Contact dermatitis is a common skin condition that can cause an itchy, red rash. It is usually caused by contact with an irritant or allergen, and can be treated by avoiding the source of the reaction. Atopic dermatitis, also known as eczema, is a chronic condition that can last for months or even years. While there is no cure for eczema, there are treatments and ways to control it to minimize outbreaks.
In this article, we'll explore the different types of dermatitis, how to identify and avoid the causes of contact dermatitis, and how to manage atopic dermatitis. Contact dermatitis is a type of skin inflammation that occurs when the skin comes into contact with an irritant or allergen. It is the most common type of dermatitis, accounting for 80% of all cases. Symptoms of contact dermatitis include redness, itching, and burning. If you suspect you have contact dermatitis, it's important to identify and avoid the source of your reaction.
In most cases, the rash will go away in two to four weeks if the irritant or allergen is avoided. Atopic dermatitis is a chronic condition that can last for months or even years. It typically develops in early childhood and in a small number of cases resolves spontaneously on its own. For everyone else, eczema is often a lifelong skin condition. While scientists have not yet found a cure, there are treatments and ways to control eczema to minimize outbreaks.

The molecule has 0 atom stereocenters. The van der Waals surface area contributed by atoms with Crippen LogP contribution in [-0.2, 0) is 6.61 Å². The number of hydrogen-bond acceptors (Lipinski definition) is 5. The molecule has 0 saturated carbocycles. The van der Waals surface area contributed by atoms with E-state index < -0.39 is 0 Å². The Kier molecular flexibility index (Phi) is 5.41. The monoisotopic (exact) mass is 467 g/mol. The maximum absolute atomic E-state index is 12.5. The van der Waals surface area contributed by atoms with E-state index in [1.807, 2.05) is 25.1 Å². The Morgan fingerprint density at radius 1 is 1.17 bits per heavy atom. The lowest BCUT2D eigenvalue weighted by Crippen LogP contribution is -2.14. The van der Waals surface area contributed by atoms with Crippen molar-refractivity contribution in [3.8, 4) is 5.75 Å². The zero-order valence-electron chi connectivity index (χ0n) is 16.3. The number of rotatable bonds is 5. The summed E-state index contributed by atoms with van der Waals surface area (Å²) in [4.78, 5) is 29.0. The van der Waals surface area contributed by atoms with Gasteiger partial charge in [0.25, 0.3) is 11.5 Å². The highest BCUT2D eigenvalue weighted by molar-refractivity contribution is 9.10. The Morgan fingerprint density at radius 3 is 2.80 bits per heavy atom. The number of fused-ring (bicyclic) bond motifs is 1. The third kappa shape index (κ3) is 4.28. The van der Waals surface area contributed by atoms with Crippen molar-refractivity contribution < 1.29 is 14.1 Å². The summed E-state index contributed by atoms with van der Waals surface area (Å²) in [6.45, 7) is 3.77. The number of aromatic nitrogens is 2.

Elidel (pimecrolimus) and Protopic (tacrolimus) are topical immunomodulators approved to treat atopic dermatitis. Allergic contact dermatitis occurs when the skin develops an allergic reaction after being exposed to a foreign substance. To diagnose allergic contact dermatitis, a series of tests called patch tests can be used to identify the underlying cause. If you feel so uncomfortable that you can't sleep or continue your daily life, call your health care provider to help you with treatment. The main way to prevent contact dermatitis is to identify irritants or allergens that cause the skin to become a rash and avoid those substances. Most cases of contact dermatitis will go away in about three weeks. Atopic dermatitis can occur anywhere on the human body, but this condition usually appears on the arms, legs, or cheeks.
Each person will experience outbreaks of atopic dermatitis for different lengths and with varying frequencies. With irritant dermatitis, symptoms are usually limited to skin that made direct contact with the irritant, while allergic contact dermatitis may begin with a small patch or patches and spread to cover a wider area. Whether eczema goes away depends on a variety of factors, including the time of diagnosis and the type of dermatitis you live with. In most cases of contact dermatitis, once the irritant or allergen has been identified and avoided, the rash resolves within two to four weeks without further treatment.